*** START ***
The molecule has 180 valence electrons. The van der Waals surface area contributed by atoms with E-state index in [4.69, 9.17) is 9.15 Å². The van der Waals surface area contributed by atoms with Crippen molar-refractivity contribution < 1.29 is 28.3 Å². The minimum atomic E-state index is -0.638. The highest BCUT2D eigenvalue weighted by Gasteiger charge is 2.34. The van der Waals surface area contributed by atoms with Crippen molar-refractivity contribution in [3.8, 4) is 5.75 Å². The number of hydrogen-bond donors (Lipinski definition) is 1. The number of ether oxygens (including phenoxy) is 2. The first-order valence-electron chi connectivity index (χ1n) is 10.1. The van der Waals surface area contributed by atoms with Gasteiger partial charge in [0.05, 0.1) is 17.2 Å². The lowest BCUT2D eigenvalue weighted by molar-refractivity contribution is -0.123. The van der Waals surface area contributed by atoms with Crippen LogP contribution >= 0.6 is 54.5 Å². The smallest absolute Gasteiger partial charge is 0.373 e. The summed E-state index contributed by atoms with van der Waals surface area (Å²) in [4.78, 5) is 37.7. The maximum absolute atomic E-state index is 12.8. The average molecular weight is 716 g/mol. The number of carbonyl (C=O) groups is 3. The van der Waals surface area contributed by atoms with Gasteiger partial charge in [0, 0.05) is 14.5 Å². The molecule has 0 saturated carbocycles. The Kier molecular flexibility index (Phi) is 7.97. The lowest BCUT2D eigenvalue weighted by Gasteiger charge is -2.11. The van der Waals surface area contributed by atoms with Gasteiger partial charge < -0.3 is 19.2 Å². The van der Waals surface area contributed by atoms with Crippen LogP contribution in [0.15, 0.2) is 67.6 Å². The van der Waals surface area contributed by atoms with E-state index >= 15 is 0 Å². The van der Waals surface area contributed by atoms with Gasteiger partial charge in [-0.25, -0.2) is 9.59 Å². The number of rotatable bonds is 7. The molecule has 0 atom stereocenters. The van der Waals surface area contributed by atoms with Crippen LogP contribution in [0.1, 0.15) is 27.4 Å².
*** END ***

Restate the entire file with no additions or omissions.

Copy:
The molecule has 180 valence electrons. The van der Waals surface area contributed by atoms with E-state index in [4.69, 9.17) is 9.15 Å². The van der Waals surface area contributed by atoms with Crippen molar-refractivity contribution < 1.29 is 28.3 Å². The minimum atomic E-state index is -0.638. The highest BCUT2D eigenvalue weighted by Gasteiger charge is 2.34. The van der Waals surface area contributed by atoms with Crippen molar-refractivity contribution in [3.8, 4) is 5.75 Å². The number of hydrogen-bond donors (Lipinski definition) is 1. The number of ether oxygens (including phenoxy) is 2. The first-order valence-electron chi connectivity index (χ1n) is 10.1. The van der Waals surface area contributed by atoms with Gasteiger partial charge in [0.05, 0.1) is 17.2 Å². The lowest BCUT2D eigenvalue weighted by molar-refractivity contribution is -0.123. The van der Waals surface area contributed by atoms with Crippen LogP contribution >= 0.6 is 54.5 Å². The smallest absolute Gasteiger partial charge is 0.373 e. The summed E-state index contributed by atoms with van der Waals surface area (Å²) in [4.78, 5) is 37.7. The maximum absolute atomic E-state index is 12.8. The average molecular weight is 716 g/mol. The number of carbonyl (C=O) groups is 3. The van der Waals surface area contributed by atoms with Gasteiger partial charge in [0, 0.05) is 14.5 Å². The molecule has 0 saturated carbocycles. The Kier molecular flexibility index (Phi) is 7.97. The lowest BCUT2D eigenvalue weighted by Gasteiger charge is -2.11. The van der Waals surface area contributed by atoms with Gasteiger partial charge < -0.3 is 19.2 Å². The van der Waals surface area contributed by atoms with Crippen LogP contribution in [0.15, 0.2) is 67.6 Å². The van der Waals surface area contributed by atoms with E-state index >= 15 is 0 Å². The van der Waals surface area contributed by atoms with Gasteiger partial charge in [-0.25, -0.2) is 9.59 Å². The number of rotatable bonds is 7. The molecule has 0 atom stereocenters. The van der Waals surface area contributed by atoms with Crippen LogP contribution in [0.1, 0.15) is 27.4 Å².